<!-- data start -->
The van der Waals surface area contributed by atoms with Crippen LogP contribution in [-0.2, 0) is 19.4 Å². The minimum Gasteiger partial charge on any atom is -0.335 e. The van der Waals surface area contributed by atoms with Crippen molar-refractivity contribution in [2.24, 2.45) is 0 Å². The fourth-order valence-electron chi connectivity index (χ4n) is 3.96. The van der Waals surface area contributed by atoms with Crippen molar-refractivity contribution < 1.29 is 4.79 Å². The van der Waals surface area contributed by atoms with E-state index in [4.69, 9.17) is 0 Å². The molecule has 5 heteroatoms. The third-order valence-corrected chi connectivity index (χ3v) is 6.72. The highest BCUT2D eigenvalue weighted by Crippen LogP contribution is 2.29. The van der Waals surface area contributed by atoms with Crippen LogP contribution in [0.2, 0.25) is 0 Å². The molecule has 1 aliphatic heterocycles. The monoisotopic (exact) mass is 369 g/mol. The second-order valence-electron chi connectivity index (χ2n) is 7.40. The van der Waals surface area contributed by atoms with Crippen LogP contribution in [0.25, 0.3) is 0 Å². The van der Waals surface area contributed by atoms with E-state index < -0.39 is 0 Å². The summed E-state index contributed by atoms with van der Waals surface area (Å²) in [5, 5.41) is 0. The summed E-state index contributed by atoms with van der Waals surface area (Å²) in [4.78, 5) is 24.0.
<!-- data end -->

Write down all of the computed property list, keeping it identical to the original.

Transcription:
The van der Waals surface area contributed by atoms with Crippen LogP contribution in [-0.2, 0) is 19.4 Å². The minimum Gasteiger partial charge on any atom is -0.335 e. The van der Waals surface area contributed by atoms with Crippen molar-refractivity contribution in [2.24, 2.45) is 0 Å². The fourth-order valence-electron chi connectivity index (χ4n) is 3.96. The van der Waals surface area contributed by atoms with Crippen molar-refractivity contribution < 1.29 is 4.79 Å². The van der Waals surface area contributed by atoms with E-state index in [4.69, 9.17) is 0 Å². The molecule has 5 heteroatoms. The third-order valence-corrected chi connectivity index (χ3v) is 6.72. The highest BCUT2D eigenvalue weighted by Crippen LogP contribution is 2.29. The van der Waals surface area contributed by atoms with Crippen LogP contribution in [0.2, 0.25) is 0 Å². The molecule has 1 aliphatic heterocycles. The monoisotopic (exact) mass is 369 g/mol. The second-order valence-electron chi connectivity index (χ2n) is 7.40. The van der Waals surface area contributed by atoms with Crippen LogP contribution in [0.25, 0.3) is 0 Å². The van der Waals surface area contributed by atoms with E-state index < -0.39 is 0 Å². The summed E-state index contributed by atoms with van der Waals surface area (Å²) in [5, 5.41) is 0. The summed E-state index contributed by atoms with van der Waals surface area (Å²) in [4.78, 5) is 24.0.